The February chill was no match for the heated competition during the seventh annual Carl Dunn Memorial Chess Tournament Saturday and Sunday in Burlington.
It was a quiet setting in The Loft on Jefferson, where 30 players faced off in open and reserve contests of chess.
The competitors were mostly new to Burlington, having traveled from six area states to compete in the Iowa Chess Association international-sanctioned event.
“It’s exciting to have all these players come and celebrate chess,” said tournament director Eric Vigil of Iowa City.
Players came from Iowa, Illinois, Wisconsin, Minnesota, Nebraska, Kansas and Missouri and were rested and ready for the 9:30 am start Saturday.
“It was a quiet weekend in February,” said Chris Nagyi, of Waseca, Minnesota, on why he braved the windy drive down to Burlington for the tournament. “My goal is not to embrace myself. I haven’t played a rated game in years, and this tournament fit my schedule.”
Once the tournament began, talking was kept to whispers as the players focused on their respective chess boards’ 64 squares and 16 pieces for each player. The games began in a flurry with moves and pieces taken off the board quickly before slowing to a deliberate pace.
Many players stood and stretched in between the long moves. They would walk around and check out the other games and size up their future competitor.
It was all about the games and the hope to score points to up their ratings. The players each have a numerical rating and the chance to play in a sanctioned tournament provides them the opportunity to add to their point total. The higher the point total, the higher the rating.
Aradh Kaur, 14, who came from Milwaukee with her 16-year-old brother, Hersh Singh, and her father, Dalip Singh, was looking forward to the games.
“I’m here hoping to get a high score,” Kaur said.
The brother and sister tandem began playing at a young age under the tutelage of their father and both are now seasoned players.
“I’m too weak for them,” Dalip Singh said of his children’s advanced skill level.
Also looking for points was CJ Elam, 17, of St. Charles, Missouri, who came with his father, Jeff Elam.
“I hope to get some rating points,” said CJ Elam. “If you win against someone you get points, if you lose you don’t get anything, obviously.”
His father also came to play. He wasn’t in the open field chasing the big prize but was in the reserve contest and looking forward to face-to-face competition.
“It’s a much more responsive experience,” Jeff Elam said of being able to play across from a player instead of online where a lot of games have been hosted due to the pandemic.
They also enjoy the travel to different sites but found it difficult during COVID-19.
“We’ve gone to Indianapolis, Des Moines, but during COVID it has been hard to find tournaments,” Jeff Elam said.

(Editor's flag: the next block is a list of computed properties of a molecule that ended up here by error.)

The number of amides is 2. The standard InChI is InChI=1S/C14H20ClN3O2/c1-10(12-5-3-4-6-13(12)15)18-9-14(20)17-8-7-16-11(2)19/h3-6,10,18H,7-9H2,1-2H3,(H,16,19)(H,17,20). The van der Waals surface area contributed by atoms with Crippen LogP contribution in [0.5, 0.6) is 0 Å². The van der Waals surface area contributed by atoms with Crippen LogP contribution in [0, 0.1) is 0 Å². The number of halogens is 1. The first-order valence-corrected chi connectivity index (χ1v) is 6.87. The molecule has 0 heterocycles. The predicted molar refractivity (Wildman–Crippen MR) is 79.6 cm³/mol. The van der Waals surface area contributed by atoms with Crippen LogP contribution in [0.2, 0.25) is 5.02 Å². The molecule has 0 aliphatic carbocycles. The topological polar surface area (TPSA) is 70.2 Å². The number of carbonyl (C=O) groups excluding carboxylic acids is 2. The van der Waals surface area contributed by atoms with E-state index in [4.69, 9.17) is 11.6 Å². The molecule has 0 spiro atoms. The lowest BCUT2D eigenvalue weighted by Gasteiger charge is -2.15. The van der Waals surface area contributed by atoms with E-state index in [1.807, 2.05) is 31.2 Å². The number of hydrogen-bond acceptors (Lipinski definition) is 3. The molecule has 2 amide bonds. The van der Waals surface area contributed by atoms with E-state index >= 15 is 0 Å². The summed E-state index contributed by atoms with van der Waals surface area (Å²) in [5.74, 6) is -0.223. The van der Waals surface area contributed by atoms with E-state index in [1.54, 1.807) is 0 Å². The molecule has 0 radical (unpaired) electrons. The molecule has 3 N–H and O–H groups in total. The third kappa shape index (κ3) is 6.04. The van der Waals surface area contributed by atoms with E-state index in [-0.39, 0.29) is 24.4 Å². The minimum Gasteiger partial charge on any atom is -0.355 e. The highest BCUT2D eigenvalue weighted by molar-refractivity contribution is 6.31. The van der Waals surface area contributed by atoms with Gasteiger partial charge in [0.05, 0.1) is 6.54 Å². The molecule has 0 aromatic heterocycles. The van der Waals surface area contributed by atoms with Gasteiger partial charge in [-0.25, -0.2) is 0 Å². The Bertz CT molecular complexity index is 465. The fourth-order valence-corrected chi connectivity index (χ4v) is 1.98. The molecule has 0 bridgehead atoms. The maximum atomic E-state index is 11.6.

When they travel, they come with his wife and daughter and take in the sites and entertainment. They already made a stop by Snake Alley to see the historic location.
Burlington’s role in Iowa’s chess history
Chess also has had an historic connection to Burlington.
Chess in Iowa has been sanctioned since the start of the Iowa Chess Association in 1899, and Burlington has always played a role in the history.
According to Vigil, at the turn of last century, a famous two-week-long Iowa Open tournament was held in town.
“It was a gentleman’s game and could be played at the leisure of the affluent,” Vigil said of the length the tournament. “The game has changed over the years and is now more equalitarian. It crosses all socioeconomic lines and represents all walks of life.”
Thus the players in Burlington were young and old and of all walks of life, just as Carl Dunn had preached during his time as president of the Iowa Chess Association.
Vigil met Dunn at the Lee County Fair years ago and they formed a friendship.
“Dunn was an outstanding person and had a wealth of information,” Vigil said. “He helped me when I started as president of the Iowa Chess Association.”
The tournament was first known as the Port of Burlington tournament but was changed to Carl Dunn Memorial after he died in 2017.
The weekend tournament also had special guests as Dunn’s widow, Marlene, made an appearance and Timur Gareyev, a Grandmaster and one of the top 30 players in the US, also spoke to the attendees.
Gareyev is famous for his moniker, The Blindfold King. This came from when he played 48 people at the same time blindfolded in a Vegas tournament.
The play continued Sunday for the open field as the competition tightened to crown a champion.
“It’s a great event,” said Vigil. “I hope it helps spark more youth clubs in the area.”
Trevor Magnus won the open contest, defeating Grandmaster Gareyev. Former Iowa champion National Master Joseph Wan tied for second with Gareyev.